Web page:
Posts Tagged ‘Stimulus Bill’

Paying for Stimulus II

President Obama unveiled his latest jobs plan before a joint session of Congress last night.  Click here to read the summary of the proposals included in the American Jobs Act.  Since many of the proposals are essentially the same as the $827 billion Stimulus Bill passed in February 2009, many people consider the recent proposal to be Stimulus II.

The debates and discussions about the effectiveness of such the programs can be tackled later.  In this article, I simply want to explore the way the government is going to pay for any new spending, should it pass Congress.

Although many of the details are still being hammered out, President Obama estimated the cost of his proposals to be $450 billion.  He expects to pay for the additional spending by closing corporate tax “loopholes” and raising taxes on wealthier Americans.  Closing loopholes usually involves minor tweaks to selected tax provisions, and typically don’t raise huge amounts of revenue.  For the past few months, President Obama has been touting the need to close a “loophole” for corporate jets.  The “loophole” is all about depreciation, which is merely a timing issue.  Jet owners will still get to depreciate their aircraft, but it will take a little longer.  The additional tax revenue from closing this “loophole” is estimated to be $3 billion, over ten years, or the equivalent of $300 million a year in additional revenue.

See the graph below of the total government revenues.  You’ll notice total tax revenues are approximately $2 trillion annually.  Thus, total tax collections would have to increase by nearly 25% to raise an additional $450 billion.  Congress will need to close a lot of “loopholes” and increase rates substantially to raise an additional $450 billion, which is extremely doubtful in the current political environment.

Although this may seem like simple arithmetic, but there is a twist.  You need to understand Washington code to decipher what President Obama really means.  Just like the $3 billion in savings from closing the corporate jet depreciation “loophole,”  the $450 billion will come trickling in over the next decade, not next year.

Members of Congress and the President frequently talk about the current budget and the 10-year budget horizon simultaneously and interchangeably.  It most applications, it means spending will be paid in the current year, and any additional revenues or spending cuts take place over the next decade.

Time will tell if I’m correct, but I expect the President wants us to borrow the $450 billion over the next 12 months in an attempt to spur economic growth and pay it back over the next decade.  Given our current economic situation, you may think this is a wise decision and/or necessary.  I’m not convinced.  With a $14.7 trillion debt, which is growing by $100 billion a month, I’m not sure adding another $450 billion is the best for our long-term financial future.

Before you decide if it’s a good idea or not, at least make sure you know what the President and Congress want to do.  Like so many other things in Washington, you may think they mean one thing, only to find out our leaders meant something else.

If anyone says the American Jobs Act will be fully paid for, check to see how and when.

Cost of a Job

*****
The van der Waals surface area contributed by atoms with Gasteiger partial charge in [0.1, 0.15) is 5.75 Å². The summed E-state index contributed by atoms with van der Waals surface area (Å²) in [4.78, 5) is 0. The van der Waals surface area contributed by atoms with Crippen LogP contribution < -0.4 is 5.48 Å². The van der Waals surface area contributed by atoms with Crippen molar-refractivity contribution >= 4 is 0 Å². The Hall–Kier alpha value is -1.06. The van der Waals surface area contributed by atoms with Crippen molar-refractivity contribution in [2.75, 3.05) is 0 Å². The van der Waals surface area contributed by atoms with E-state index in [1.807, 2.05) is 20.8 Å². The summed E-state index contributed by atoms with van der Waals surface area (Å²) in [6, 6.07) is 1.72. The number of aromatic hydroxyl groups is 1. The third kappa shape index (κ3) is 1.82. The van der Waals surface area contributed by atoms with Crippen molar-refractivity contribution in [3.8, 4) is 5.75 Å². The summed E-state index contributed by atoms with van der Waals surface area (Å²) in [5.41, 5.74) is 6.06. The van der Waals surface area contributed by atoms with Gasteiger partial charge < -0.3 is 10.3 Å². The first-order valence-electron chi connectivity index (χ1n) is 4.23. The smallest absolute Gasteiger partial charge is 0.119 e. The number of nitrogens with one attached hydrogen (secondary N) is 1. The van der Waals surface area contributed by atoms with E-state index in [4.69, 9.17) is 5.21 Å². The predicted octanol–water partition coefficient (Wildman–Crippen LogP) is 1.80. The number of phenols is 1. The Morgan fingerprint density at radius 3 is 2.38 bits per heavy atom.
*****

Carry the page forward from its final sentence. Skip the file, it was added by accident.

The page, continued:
What is the cost of a job?  Priceless… if you’re without one.

The American Recovery and Reinvestment Act of 2009 (a.k.a., the Recovery Act or the Stimulus), was enacted in February 2009 to create jobs and stimulate business investment in the recession which became severely pronounced at the end of 2008.  The original cost estimate was $787 billion. The most recent estimate is a $862 billion price tag.

President Obama and the supporters of the Stimulus argued that unemployment would exceed 9% without the Stimulus, but it would never be higher than 8% if the Stimulus was enacted.  Sadly, the unemployment rate reached 8.2% in February 2009, the month the Stimulus was passed, and exceeded 9% in May 2009. The rate has remained above 9% for over two years, except during February and March of 2011.

The Stimulus proponents have maintained that it was beneficial, and things would have been much worse without the Recovery Act.  This may be true, but it’s a difficult argument to make.

On July 1, 2011, the President’s Council of Economic Advisors released the most recent report on the progress and effect of the Recovery Act.  The report touted the Recovery Act’s success in creating or saving 3.6 million jobs.  Even if you accept the inclusion of a “saved job”, which is a controversial claim itself, the average cost per job is currently estimated to be $278,000.

The opponents of the Stimulus seized on this number to further criticize the Stimulus.  In their mind, the cost per job is highly excessive and is further proof of the government’s inability to spend money efficiently and effectively.  The White House argues the calculation was skewed, and the Recovery Act was intended to do much more than create jobs.

Despite all of the rhetoric coming from all sides of the political spectrum, the long-term benefits of the Recovery Act remain questionable.  One long-term effect is easily quantifiable – the additional debt incurred to fund the Recovery Act.  Since the government didn’t have $862 billion of extra cash on hand, we had to borrow it.  Thus, every American is responsible for an additional $3,800 of debt as a result of the Stimulus.

The effectiveness of the Stimulus may be debated a long time to come.  Whether we are better off or not, no one will ever truly know.  However, one thing is probably clear.  We’re not likely to see another $800 billion Stimulus Bill anytime soon.  With a $14 trillion debt, which is growing by over $3 billion per day, we simply can’t afford it.

If your job was created or saved as a result of the Stimulus, you probably think it was money well spent, although I doubt you actually got $278,000.  If you did, let us know how you achieved it.  Then again… maybe you better keep it to yourself.

The Cycle of Spending, Deficits and Bailouts

 As much as the economic recession has roiled the federal budget, it has taken its toll on state finances as well.  Reduced tax revenues and plummeting property values has made it difficult for state and local governments to balance their budgets.  One of the easiest ways to fill the state coffers is to look to the US Treasury.  After all… if Wall Street and the automakers got bailed out, why shouldn’t state governments get some help too?